I’m also not a big fan of the idea that our dead loved-ones become angels when they die.  The notion of my grandparents, not to mention my brother, donning narcissus-white wings and joining one of the choirs of heavenly hosts feels completely ludicrous to me.  And if they are watching over me, I hope it’s from a safe distance—they really don’t need to see everything I get up to . . . do they?

    I know that the notion of guardian angels is, at least in part, a product of Catholicism—the religious system within which I was raised—but it’s not something I, personally, grew up with.  I also know that some people like the idea that they have a guardian angel looking after them all the time; I, however, find the thought slightly creepy.  And if there is an angel assigned directly to me, I feel terribly sorry for him.  Can you imagine how incredibly boring it must be to watch someone live their life, nanosecond by nanosecond?  What if he’s standing next to me as I type these words, what might he be thinking?  Is he trying to affect the content of my writing?  Or is he just trying to avoid collapse from the shear dullness inspired by my monotonous actions?  And how heartbreaking must it be to witness the countless self-betrayals so many of us seem insistent on committing over and over.  Come to think of it, if I do have a guardian angel, I probably owe him an apology.

    Mere seconds had passed since the Crystal Reader had asked her question.  We had reached this point, as I said before, because neither of us was satisfied.  What had I really wanted when I had come to see her?  I wasn’t entirely sure, but, it was something like: a pat on the back, a “hey, you’re doing okay”, an encouragement on the path I had already chosen.  And (deep sigh), if I was truthful, what I really wanted was for her to “prove it to me”.  The land of “prove it to me” is the place I go when I can’t quite trust myself, when I need just one more affirmation from the Universe or, you know, my mom that I am, in fact, an okay person and doing “the right thing”—the country of “the right thing” being a bordering nation to the land of “prove it to me” which, incidentally, is just east of the state of “perfection”.  But the whole of the reading felt like her scrutinizing the stones, listening to Spirit, and striving to give me something important to chew on, with none of it really resonating with me.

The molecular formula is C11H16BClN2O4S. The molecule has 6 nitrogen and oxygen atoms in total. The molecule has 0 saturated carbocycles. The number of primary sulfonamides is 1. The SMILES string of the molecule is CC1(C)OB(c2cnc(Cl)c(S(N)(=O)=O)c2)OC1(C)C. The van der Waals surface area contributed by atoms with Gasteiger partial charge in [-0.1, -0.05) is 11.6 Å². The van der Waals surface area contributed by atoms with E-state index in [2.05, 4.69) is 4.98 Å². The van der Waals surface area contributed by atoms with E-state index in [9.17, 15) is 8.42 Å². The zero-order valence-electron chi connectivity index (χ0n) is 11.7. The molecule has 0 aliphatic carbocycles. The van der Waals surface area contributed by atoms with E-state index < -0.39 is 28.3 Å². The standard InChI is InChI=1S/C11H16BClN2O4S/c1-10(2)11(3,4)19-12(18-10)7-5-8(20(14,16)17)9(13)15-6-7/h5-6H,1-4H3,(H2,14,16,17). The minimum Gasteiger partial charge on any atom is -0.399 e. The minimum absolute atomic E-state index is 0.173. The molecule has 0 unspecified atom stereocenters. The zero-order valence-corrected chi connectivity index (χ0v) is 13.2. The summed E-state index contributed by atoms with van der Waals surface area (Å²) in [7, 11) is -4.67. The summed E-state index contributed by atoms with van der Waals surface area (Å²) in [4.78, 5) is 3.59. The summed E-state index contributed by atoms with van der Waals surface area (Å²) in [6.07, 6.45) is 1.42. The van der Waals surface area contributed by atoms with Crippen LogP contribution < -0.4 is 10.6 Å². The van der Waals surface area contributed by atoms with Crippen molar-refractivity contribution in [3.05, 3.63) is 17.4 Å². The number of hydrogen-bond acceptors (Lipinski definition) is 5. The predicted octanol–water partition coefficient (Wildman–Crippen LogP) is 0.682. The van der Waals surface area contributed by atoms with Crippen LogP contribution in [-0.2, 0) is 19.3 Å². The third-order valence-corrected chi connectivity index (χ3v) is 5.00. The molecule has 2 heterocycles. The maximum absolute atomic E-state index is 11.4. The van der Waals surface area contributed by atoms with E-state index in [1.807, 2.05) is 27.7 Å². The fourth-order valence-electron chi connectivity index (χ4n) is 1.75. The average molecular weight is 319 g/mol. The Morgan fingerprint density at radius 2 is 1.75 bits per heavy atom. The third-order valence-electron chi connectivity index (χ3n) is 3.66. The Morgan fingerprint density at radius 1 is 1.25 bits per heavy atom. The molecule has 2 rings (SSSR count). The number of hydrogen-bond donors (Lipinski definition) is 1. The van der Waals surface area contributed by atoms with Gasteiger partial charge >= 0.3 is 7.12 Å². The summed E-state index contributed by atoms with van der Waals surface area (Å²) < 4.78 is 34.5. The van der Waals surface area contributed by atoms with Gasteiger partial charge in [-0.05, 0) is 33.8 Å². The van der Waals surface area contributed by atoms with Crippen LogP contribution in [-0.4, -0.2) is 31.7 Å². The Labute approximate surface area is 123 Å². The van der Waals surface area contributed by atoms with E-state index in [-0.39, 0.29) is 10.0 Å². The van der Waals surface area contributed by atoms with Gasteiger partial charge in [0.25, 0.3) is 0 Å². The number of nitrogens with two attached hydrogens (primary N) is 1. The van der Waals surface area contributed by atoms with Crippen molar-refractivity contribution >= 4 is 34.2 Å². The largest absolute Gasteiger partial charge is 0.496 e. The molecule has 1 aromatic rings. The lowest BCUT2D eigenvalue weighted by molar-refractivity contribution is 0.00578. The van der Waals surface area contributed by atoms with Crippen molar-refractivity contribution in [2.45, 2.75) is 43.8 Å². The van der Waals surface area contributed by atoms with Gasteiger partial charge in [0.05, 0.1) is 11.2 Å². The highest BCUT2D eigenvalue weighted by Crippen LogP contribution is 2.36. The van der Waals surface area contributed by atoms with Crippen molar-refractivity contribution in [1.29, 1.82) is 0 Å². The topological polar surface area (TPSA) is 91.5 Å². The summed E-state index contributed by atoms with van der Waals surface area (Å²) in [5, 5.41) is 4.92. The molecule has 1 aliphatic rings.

It was painfully clear to me by the time we got to the angels, that I wasn’t going to get the “mommy kiss” or the “prove it to me”, so I tried to salvage what was left.  I commanded myself not to shut down to the Crystal Reader’s words, not to wave away as insignificant anything she might say . . . or any question she might ask.  And as I looked at her, considering that last one, I believed that she did ask angels for help.  If I had to guess, I would say she had a warm and loving relationship with them.  I had no wish to dissent from her beliefs, but I had to be honest—a vital part of being open—“I’m not sure how I feel about angels.”  I told her.

    “Okay,” she nodded her head graciously.  “Well, when you’re ready, Raphael is the angel of healing, and his color is green, and his stone is the emerald.”

    I received the information, storing it in my mind, unsure if I would ever make use of it, but respecting it nonetheless.

    “Is any of this helpful?” she wanted to know. 

    Again, I was honest, “I’m not sure.” 

    The Crystal Reader couldn’t help expressing her own frustration “The last woman who was here, everything made sense.  You . . .” 

    I smiled genuinely at this—finally something had sounded absolutely true for me—“I’ve gotten that a lot over the years, when I’ve gone to different healthcare practitioners and such,” I told her.  “It’s always, ‘We like you, but we just don’t know what to do with you.’” 

    She smiled back.  “They just said to me: ‘We love you and we know exactly what to do with you.’”

    It could have just been clever, soothing words produced by her own loving, human mind.  Or maybe it could have been Them.  Maybe.